Submitted by Jan on Tue, 24/05/2016 – 12:40
9th Sunday in Ordinary Time, 3rd Sunday after Pentecost, Proper 4
Year C (2015-2016)
Bible Book: Luke
Luke 7 follows the text where Jesus taught his followers how to be his disciples. He taught them with words what it means to follow Him. He gives them the theory and manual in the previous chapter. In the opening verses of Luke 7, he now starts to demonstrate what this means in practice.
A centurion was a soldier in the Roman Empire who commanded 100 soldiers. They were mostly gentiles. They were positive towards the Jewish religion as they believed it brought order and good moral standards to the nation. This centurion had means and resources at his disposal, as he had built a synagogue for the people of Capernaum. He displays characteristics not typical of his background by caring deeply for his servant.
This man respected and showed cultural sensitivity across ethnic lines, as he sends Jewish elders to Jesus with a request – not a demand. He is respectful yet deeply caring and – although across ethnic lines – got his friends to support him in this important matter.
Yet, before the messengers even arrive the centurion again sends representatives declaring his unworthiness of Jesus entering his house – despite the Jewish elders’ estimate of this man’s worth. This situation shows his character of humility and God honors humility. He is courteous in approaching Jesus and knew that most Jews did not want to associate with Gentiles. It reveals that this centurion was concerned about others and the possible cultural and personal inhibitions of Jesus, a Jewish Rabbi.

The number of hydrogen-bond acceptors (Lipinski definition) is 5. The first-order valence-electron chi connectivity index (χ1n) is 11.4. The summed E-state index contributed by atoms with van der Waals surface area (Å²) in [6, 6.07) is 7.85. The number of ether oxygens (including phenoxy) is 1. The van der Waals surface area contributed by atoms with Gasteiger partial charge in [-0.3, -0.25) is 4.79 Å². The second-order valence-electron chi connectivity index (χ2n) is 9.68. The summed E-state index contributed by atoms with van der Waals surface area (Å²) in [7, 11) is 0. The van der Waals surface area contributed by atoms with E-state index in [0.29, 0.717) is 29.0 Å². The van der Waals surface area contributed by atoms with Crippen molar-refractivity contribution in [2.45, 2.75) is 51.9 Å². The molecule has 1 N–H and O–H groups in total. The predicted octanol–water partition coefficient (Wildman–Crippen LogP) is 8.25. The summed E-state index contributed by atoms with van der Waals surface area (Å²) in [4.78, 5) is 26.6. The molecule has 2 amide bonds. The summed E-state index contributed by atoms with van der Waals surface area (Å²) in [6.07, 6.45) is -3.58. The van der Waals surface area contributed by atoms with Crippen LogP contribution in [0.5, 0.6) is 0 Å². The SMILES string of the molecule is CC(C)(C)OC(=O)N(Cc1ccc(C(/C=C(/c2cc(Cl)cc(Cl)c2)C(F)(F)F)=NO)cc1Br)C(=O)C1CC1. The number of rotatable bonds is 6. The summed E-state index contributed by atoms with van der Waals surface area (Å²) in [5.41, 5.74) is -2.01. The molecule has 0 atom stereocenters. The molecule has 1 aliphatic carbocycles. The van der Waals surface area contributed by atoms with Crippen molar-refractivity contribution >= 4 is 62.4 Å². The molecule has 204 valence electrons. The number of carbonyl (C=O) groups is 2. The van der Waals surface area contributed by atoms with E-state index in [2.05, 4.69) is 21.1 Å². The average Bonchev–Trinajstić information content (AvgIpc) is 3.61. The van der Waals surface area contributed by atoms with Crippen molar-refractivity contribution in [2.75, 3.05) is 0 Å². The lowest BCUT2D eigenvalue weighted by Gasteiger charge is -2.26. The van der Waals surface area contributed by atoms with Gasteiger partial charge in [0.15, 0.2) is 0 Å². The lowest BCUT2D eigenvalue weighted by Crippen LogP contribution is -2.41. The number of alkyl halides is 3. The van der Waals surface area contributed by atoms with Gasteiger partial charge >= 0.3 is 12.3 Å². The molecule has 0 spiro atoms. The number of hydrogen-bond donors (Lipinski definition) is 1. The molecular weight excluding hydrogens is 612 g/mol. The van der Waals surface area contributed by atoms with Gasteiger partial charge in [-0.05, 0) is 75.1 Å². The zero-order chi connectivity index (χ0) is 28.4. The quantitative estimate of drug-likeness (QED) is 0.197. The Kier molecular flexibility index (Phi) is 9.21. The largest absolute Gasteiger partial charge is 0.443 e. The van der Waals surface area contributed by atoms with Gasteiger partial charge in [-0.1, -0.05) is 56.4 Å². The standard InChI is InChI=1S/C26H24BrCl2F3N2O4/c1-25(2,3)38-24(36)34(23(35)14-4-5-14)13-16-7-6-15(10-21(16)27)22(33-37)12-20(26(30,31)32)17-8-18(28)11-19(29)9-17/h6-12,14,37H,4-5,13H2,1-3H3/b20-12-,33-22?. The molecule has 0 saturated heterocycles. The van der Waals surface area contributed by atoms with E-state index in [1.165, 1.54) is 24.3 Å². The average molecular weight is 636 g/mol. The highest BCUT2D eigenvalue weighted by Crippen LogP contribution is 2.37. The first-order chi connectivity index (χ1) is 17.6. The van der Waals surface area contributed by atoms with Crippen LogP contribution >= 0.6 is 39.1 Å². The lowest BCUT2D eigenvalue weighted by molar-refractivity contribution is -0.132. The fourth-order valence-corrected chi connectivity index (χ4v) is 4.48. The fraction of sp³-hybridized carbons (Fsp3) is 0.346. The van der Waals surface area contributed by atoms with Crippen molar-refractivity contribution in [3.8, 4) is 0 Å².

It is further clear that the centurion recognizes Jesus’ authority, being a person of authority himself. He proclaims that only His authority is needed to heal his servant. He is confident in Christ and shows boldness: “say the word and my servant will be healed” – He alludes to Psalm 107:20, which says, “He sent His word and healed them.” He understood the power Christ has and this shocked Jesus when He answers “I say to you, I have not found such great faith, not even in Israel!”
In summary then: Deeply care for all around you. Spare no effort to engage people in praying jointly for the things that your heart is concerned about. It is encouraging to know that other people are praying with you in your time of need. Do not be prideful. Know your own unworthiness to approach God – what we have is only by the grace of God. Think of others before you think of yourself. When we approach God, recognize that we are not worthy to approach Him (2 Cor. 3:5), or to have Him approach us. He does it out of his love and grace for us.
Secondly – believe boldly in the power of Jesus, His authority. Be confident in Him. Believe that His Word is sufficient – it is a hard truth. Study His word to understand and gain insight into His promises. Have great faith. Faith is being sure of what we hope for and certain of what we do not see. Faith is confidence and persuasion in something God has promised. Seek God with all your heart and don’t stop until you have surrendered all your unbelief to Him.
To think about: Do your prayers reflect your faith in Christ? Mark 9:24, “Lord, I believe, help my unbelief.”
Written By: Ms Elzaan de Villiers, Missionary, Building Hope Foundation and trained ‘Churches, Channel of Hope’ Facilitator.
Author: de Villiers E (Ms)